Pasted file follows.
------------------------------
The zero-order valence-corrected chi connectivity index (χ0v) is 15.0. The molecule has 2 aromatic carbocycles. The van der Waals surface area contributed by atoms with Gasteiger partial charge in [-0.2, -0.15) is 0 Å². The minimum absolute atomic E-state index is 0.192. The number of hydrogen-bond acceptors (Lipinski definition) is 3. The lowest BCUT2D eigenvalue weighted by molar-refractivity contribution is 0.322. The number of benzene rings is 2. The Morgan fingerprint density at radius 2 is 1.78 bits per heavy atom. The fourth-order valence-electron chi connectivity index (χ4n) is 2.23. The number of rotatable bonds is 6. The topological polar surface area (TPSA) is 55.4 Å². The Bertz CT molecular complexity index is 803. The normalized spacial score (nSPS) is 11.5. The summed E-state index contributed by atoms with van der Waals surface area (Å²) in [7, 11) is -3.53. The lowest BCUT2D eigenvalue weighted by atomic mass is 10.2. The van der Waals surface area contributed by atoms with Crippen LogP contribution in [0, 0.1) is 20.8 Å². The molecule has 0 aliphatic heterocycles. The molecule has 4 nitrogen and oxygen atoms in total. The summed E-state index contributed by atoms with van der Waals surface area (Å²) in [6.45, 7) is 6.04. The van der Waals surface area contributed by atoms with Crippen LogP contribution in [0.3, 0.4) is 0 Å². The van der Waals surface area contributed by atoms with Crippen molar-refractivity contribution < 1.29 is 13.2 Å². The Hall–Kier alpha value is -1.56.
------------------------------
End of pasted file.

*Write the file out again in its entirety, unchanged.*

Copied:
The zero-order valence-corrected chi connectivity index (χ0v) is 15.0. The molecule has 2 aromatic carbocycles. The van der Waals surface area contributed by atoms with Gasteiger partial charge in [-0.2, -0.15) is 0 Å². The minimum absolute atomic E-state index is 0.192. The number of hydrogen-bond acceptors (Lipinski definition) is 3. The lowest BCUT2D eigenvalue weighted by molar-refractivity contribution is 0.322. The number of benzene rings is 2. The Morgan fingerprint density at radius 2 is 1.78 bits per heavy atom. The fourth-order valence-electron chi connectivity index (χ4n) is 2.23. The number of rotatable bonds is 6. The topological polar surface area (TPSA) is 55.4 Å². The Bertz CT molecular complexity index is 803. The normalized spacial score (nSPS) is 11.5. The summed E-state index contributed by atoms with van der Waals surface area (Å²) in [7, 11) is -3.53. The lowest BCUT2D eigenvalue weighted by atomic mass is 10.2. The van der Waals surface area contributed by atoms with Crippen LogP contribution in [0, 0.1) is 20.8 Å². The molecule has 0 aliphatic heterocycles. The molecule has 4 nitrogen and oxygen atoms in total. The summed E-state index contributed by atoms with van der Waals surface area (Å²) in [6.45, 7) is 6.04. The van der Waals surface area contributed by atoms with Crippen LogP contribution in [0.3, 0.4) is 0 Å². The van der Waals surface area contributed by atoms with Crippen molar-refractivity contribution < 1.29 is 13.2 Å². The Hall–Kier alpha value is -1.56.